Please welcome BLMorticia and Remmy Duchene with
Embracing Diversity in Fiction
Sharita Lira writing as BLMorticia
Good morning. I’ve wanted to do another article about diversity in fiction for a while now. My first was about interracial romances and why I love writing them. With so much chatter going about the need for diversity in books, I had to speak on it again.
First let’s start off with a question for authors. Since I’m an author too, I figured I’d begin here. You’re an author and you have an idea for a story which features a character of a race other than your own. Say it’s a black male and you as a white female or male aren’t sure what to write. Do you scrap this idea, even though it could be one of your best books or do you try doing it yourself and using what you’ve seen on TV as your guide? I’ve talked with authors before who’ve said they’d rather not do the “black” character for fear of getting it wrong, but unless you’re doing a historical, say something in the days of slavery or in 1920’s Harlem New York, what could you possibly get wrong?
I say this because I’m a black female who may not fit the mold of the so called black stereotype. One example, I like rock music and not rap. I don’t talk slang like many might perceive a person of color to do. Yet, I’ve seen books with black characters who fit that description. In many publications, even those written by black authors, black characters are painted a certain way. The way they talk, dress, the neighborhood they’re from. Is it wrong? Not necessarily, but does it hold true for every black male or female? No. What I’m getting at is, when you’re an author you don’t have to draw from those stereotypes unless it fits into the plot. If your story is centered around black males who talk slang and dress a certain way fine. The problem comes in when every book paints black characters that way.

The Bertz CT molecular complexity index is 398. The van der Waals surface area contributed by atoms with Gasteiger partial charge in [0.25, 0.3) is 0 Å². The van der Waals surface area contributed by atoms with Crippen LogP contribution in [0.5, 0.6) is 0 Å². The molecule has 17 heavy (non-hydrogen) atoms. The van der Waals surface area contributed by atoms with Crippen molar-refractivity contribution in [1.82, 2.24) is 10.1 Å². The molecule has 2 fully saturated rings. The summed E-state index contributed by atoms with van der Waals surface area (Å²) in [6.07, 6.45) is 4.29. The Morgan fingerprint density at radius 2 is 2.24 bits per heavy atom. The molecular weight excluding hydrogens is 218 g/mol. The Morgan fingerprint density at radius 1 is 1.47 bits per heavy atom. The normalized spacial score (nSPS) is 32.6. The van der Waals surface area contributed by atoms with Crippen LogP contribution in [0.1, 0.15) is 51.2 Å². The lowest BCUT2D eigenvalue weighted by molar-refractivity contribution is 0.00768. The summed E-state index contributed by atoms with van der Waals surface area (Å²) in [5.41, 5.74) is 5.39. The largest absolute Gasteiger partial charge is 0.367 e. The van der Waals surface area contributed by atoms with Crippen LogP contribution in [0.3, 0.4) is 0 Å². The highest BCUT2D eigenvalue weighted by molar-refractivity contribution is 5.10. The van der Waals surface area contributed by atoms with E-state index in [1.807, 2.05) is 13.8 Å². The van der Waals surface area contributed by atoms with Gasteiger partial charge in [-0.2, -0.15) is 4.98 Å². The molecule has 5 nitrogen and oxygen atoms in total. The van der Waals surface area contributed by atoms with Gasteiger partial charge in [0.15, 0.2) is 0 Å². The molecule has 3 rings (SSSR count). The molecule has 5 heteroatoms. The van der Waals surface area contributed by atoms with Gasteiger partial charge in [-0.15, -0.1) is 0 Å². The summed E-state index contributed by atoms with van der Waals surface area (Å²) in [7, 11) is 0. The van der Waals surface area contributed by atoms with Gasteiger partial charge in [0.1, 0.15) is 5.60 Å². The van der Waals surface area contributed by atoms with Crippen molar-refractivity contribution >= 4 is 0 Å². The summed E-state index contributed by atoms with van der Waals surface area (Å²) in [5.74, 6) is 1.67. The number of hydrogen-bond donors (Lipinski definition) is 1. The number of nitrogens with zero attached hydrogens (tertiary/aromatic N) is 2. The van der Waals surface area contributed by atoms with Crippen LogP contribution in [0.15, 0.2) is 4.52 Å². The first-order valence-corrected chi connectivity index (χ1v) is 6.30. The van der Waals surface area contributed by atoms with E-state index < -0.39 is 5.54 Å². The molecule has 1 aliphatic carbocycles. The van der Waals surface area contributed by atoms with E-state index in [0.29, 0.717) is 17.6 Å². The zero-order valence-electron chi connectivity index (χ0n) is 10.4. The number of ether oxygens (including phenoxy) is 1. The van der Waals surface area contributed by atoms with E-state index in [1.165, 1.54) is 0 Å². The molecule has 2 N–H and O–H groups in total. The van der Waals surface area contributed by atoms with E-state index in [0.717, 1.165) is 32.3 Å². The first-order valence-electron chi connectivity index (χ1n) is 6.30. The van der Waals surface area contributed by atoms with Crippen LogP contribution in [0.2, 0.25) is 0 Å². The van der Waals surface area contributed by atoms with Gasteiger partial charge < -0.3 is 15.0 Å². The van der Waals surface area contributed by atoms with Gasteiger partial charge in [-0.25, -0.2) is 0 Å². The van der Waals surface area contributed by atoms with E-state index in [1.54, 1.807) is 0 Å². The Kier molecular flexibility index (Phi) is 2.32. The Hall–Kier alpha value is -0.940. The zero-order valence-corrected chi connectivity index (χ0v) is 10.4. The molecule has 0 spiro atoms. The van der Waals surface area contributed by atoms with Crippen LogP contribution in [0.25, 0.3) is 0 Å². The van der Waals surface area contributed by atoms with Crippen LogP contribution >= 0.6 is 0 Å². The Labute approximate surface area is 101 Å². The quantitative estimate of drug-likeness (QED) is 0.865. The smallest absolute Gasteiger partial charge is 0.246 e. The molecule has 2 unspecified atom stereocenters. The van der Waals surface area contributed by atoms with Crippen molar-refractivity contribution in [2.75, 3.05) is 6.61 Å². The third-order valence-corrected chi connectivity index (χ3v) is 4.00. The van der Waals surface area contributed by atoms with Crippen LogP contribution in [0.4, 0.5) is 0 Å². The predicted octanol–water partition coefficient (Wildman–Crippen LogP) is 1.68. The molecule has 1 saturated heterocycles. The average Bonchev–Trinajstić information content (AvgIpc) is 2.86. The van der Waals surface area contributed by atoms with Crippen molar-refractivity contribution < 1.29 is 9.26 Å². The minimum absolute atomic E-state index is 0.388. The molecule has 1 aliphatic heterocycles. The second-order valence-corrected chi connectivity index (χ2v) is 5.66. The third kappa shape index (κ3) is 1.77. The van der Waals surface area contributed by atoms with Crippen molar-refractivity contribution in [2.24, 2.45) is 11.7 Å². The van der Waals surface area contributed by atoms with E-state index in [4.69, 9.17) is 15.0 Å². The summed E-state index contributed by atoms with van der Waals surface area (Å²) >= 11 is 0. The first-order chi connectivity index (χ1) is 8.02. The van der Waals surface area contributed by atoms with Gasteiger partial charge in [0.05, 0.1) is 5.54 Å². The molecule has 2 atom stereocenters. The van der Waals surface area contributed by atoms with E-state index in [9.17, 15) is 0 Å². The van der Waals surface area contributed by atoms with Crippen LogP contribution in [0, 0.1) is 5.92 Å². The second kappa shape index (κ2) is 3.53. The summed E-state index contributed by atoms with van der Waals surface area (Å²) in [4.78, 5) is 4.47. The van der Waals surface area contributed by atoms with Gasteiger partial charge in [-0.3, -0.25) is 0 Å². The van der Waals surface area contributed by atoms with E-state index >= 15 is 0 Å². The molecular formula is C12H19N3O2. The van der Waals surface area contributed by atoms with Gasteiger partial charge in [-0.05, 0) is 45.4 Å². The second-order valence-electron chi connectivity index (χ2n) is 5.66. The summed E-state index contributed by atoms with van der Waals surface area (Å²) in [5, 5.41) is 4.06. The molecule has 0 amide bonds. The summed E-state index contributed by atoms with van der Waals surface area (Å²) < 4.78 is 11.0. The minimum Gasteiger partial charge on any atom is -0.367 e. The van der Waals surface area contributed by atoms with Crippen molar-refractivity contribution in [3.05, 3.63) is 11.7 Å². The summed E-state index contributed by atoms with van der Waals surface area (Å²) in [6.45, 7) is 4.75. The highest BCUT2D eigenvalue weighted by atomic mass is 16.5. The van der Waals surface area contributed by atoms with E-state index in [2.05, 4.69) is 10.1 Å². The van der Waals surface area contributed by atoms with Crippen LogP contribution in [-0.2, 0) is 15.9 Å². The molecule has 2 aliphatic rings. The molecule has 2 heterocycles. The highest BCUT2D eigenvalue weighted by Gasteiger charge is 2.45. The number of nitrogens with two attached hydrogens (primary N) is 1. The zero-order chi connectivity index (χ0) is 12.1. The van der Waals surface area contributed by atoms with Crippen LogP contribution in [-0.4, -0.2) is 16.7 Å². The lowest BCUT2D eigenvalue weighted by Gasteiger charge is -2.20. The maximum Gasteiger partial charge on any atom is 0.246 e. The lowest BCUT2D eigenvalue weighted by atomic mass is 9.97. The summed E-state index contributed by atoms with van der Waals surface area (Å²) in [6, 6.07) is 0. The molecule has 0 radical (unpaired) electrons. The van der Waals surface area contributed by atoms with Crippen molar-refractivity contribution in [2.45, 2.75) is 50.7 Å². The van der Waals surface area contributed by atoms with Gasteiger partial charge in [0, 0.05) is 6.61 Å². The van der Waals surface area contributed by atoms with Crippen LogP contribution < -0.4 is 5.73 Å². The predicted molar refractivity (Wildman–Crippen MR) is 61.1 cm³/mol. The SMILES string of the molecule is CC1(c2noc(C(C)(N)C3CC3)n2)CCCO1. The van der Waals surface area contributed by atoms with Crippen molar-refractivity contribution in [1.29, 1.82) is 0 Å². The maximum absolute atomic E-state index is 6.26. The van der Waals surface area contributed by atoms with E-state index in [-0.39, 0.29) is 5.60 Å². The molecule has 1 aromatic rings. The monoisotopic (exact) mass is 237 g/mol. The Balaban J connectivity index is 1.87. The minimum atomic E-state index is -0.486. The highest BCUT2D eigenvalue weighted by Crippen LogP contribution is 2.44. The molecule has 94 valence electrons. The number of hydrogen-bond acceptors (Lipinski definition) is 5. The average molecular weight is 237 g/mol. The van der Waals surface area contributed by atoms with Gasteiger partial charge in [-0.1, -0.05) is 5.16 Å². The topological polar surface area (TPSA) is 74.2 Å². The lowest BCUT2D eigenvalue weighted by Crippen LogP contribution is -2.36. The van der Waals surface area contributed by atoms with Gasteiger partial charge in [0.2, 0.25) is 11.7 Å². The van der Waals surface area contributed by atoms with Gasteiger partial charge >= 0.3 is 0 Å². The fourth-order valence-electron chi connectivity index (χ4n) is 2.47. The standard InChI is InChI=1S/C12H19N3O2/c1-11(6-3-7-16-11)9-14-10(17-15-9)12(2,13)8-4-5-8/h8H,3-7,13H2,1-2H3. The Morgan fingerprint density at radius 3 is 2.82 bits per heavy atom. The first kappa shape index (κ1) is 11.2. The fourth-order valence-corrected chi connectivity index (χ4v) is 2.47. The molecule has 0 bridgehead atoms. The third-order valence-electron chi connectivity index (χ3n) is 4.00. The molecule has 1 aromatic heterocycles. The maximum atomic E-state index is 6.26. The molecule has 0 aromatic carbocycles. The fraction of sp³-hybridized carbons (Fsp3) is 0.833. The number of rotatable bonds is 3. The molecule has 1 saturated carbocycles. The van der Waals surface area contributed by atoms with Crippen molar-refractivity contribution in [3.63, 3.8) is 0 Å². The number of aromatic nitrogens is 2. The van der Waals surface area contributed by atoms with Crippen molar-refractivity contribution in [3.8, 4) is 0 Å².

What about you as the reader? If the cover features characters that aren’t like you, are you more apt to shy away from it or does it even matter? I’ve heard rumblings about covers with black characters not selling well. Even worse, publishers haven’t put people of color on the front at all because they fear it won’t be marketable. Why is this? Do we live in a world that is fully white? No we don’t so why should this even be an issue? The book should be judged on its plot and subject matter. If that’s interesting to you then you shouldn’t be deterred to read it because of the characters on the front.